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When Dad made observations about how players revealed different parts of their personalities on the court, the point wasn't for me to agree wholesale with every opinion. Instead, he was encouraging me to do what both he and Mom wanted their kids to remember throughout life—to think for ourselves and come to our own conclusions. This was obviously great training for the basketball player and future coach in me; learning to see the subtleties in the code of ethics that different individuals brought to their game—whatever game it happened to be—would have other valuable applications along the way. I learned to see how certain players could be horribly selfish—and, in spite of certain skills, were not guys you wanted on your team—or how others were phonies and would keep up a front, only to undermine the team when the going got tough. On the flip side, I learned to spot the characteristics of players who could play well and who could raise everybody else's game around them. I developed my own theory about the spectrum that ran from those who played merely to have fun all the way to the other side, where you would encounter players who had to win at any cost.
"Remember, Craig," Dad told me on one occasion when I was disappointed a teammate had let me down during a game," not everybody can do everything." That would be a recurring theme. Sometimes the guy with the most character couldn't shoot to save his life but was the ideal captain. Sometimes the star shooter who could hit the three-pointers from anywhere on the court was a ball hog and couldn't be relied upon to pass the ball when the pressure was on. This conversation also yielded the conclusion that it is usually as games wear on, when players are fatigued and have been in the trenches for a while, that their true colors really show.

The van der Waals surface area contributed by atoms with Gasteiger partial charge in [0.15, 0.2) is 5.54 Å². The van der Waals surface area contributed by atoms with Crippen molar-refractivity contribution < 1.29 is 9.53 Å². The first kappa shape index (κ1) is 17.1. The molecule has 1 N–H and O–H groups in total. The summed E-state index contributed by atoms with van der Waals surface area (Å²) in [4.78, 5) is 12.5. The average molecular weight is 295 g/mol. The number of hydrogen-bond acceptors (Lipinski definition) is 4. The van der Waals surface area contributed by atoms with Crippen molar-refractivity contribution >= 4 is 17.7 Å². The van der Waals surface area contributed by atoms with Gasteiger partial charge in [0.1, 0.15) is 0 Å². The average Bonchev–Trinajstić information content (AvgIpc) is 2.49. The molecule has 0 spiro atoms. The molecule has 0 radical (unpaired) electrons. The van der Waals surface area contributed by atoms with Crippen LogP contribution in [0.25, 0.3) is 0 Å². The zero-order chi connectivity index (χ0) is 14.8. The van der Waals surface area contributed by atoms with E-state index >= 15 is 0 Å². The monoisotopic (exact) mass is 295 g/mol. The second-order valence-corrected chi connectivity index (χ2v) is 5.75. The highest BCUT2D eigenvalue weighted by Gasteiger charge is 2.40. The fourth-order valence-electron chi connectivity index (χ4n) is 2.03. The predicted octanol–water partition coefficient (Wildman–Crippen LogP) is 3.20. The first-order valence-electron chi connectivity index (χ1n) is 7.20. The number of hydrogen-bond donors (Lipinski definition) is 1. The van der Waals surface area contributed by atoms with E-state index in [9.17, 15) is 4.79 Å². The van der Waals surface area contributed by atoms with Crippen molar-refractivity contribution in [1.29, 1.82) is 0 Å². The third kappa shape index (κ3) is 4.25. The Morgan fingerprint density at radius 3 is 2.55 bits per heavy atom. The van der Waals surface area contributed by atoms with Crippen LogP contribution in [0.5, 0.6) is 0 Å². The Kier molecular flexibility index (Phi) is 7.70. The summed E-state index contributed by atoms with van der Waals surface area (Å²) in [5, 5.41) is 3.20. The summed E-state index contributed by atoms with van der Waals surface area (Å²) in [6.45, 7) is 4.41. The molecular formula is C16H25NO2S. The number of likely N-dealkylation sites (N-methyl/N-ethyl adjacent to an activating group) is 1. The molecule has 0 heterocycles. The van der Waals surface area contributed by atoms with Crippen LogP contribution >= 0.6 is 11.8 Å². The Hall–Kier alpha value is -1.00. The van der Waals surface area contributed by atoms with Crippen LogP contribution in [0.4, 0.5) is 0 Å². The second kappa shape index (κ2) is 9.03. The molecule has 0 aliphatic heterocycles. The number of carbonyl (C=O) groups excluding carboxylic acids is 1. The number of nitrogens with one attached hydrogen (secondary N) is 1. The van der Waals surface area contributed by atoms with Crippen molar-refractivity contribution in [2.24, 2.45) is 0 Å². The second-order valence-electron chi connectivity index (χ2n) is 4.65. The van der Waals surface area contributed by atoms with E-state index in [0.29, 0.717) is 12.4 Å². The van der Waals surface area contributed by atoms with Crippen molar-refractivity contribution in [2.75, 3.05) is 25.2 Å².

Growing up, Michelle wasn't in on the details of these discussions. But given our proximity in small quarters and as a tight-knit family, through osmosis she must have just absorbed the notion Dad and I had embraced that you can tell a man's character through the game of basketball. Or at least that's what I suspected when she came to me with a very odd request several months after she had started dating one young man by the name of Barack Obama.
As I stood there in the darkness at the Denver Convention Center that momentous August night, thinking back to Michelle's request eighteen years earlier, circa 1990, I can honestly say that there was nothing about this very bright, handsome, poised new beau of my sister's that bespoke of some auspicious destiny. But let me quickly add that judging others based on what or who they might grow up to be was not the Marian and Fraser Robinson way. We were taught to recognize others for who they were, not for who they could become in the future or who their pedigree or résumé presented them as. At both college and graduate school—not to mention in earlier stints as a professional ballplayer and as an investment banker before changing course to pursue my true dream of being a coach—I'd met plenty of guys with impressive pedigrees and CVs whom I would have never considered worthy of my sister. So I wasn't looking for her to date someone who could become president of the United States of America or who would provide for her in material or impressive ways. I wasn't worried about that. Whatever she decided to do, Miche could provide for herself and forge her own future. What I wanted for Michelle was what our parents had and what I would later find in my second marriage, when I met Kelly—to be in a partnership with an ability to provide for each other, to build a home and family together. What mattered most of all was that they loved each other and had similar values and aspirations, could balance decisions with teamwork, develop the ability to compromise—and every attribute of marriage that makes a relationship a great relationship.